Okay, I'm thinking about parabolic antennas right now. I created a
spreadsheet that would take care of all the formulas some years back but
I can't seem to find it now. I'm trying to find all the formulas that I
need to get the information I need to make my brain figure out the
resolution at a distance based on dish size and frequency receiving. So
I don't have to remember this, again, I'm writing it down here.
- The formula Ψ = 70λ/D creates an estimate for the beamwidth of half
the power (to -3dB of the signal).
- A larger parabolic antenna will yield a smaller beamwidth which
should result in a higher resolution.
- As frequency goes up the beamwidth goes down.
I'll use a 1m [diameter] dish as a reference since that size isn't too
large for personal use.
This provides the basis of receiving a signal from a distance. But the
other question to look at is how big is that signal that you are looking
for. If you are trying to communicate with another terrestrial station,
or even an orbiting station, then having equal footing is great as there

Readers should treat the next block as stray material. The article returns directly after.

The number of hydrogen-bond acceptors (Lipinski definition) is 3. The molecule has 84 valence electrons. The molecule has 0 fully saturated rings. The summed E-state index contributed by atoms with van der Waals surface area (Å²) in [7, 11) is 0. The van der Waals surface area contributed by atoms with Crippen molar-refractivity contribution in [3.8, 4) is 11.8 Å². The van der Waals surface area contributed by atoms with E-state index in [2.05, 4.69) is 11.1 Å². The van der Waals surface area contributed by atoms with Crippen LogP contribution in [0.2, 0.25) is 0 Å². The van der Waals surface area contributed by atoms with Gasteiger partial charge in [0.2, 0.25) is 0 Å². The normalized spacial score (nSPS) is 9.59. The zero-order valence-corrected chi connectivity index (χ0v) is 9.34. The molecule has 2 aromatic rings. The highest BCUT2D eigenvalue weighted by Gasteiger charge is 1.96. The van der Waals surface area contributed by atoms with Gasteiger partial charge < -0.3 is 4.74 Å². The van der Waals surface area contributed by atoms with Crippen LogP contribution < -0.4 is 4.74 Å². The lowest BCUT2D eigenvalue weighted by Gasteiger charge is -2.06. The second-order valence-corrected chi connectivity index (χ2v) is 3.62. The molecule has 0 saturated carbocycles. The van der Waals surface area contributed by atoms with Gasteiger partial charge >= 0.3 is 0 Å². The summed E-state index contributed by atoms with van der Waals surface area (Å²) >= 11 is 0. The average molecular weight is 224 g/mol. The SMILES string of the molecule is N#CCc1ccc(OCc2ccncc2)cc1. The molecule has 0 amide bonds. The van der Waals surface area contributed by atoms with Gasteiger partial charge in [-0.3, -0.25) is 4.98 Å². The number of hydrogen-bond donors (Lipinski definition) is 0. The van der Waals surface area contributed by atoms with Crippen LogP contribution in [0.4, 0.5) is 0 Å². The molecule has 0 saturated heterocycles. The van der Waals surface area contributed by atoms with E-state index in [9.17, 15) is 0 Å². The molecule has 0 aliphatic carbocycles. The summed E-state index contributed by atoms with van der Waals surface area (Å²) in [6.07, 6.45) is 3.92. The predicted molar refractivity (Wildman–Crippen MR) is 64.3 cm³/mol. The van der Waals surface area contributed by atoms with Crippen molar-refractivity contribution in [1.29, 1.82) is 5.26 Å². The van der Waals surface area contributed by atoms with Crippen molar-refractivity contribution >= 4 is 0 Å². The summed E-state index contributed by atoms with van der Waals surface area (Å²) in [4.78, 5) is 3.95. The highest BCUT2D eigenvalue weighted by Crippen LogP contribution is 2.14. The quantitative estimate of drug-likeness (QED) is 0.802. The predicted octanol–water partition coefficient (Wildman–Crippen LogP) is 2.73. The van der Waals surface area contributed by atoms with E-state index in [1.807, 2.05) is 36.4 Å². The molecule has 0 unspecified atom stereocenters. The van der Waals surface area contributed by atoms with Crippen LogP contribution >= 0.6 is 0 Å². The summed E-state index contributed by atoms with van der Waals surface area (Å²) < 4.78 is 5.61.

is no waste. This hardly happens and the antenna usually ends up trying
to pull in a weak station and also gathering the surrounding noise.
But what if I'm not trying to communicate with another station but
rather trying to hear a tiny "voice" in the middle of trillions of other
voices? I'd want a very tight beam to be able to not only pull out that
tiny voice but also not collect the surrounding voices (and not
overwhelming my receiver with a high noise floor). The vocabulary
escapes me at this point. I'm sure there is a word for it but all I can
come up with are words that describe optical reception (e.g. pixels and
resolution). When I can figure out the vocabulary and the formulas
needed to put these two puzzle pieces together I'll post it here.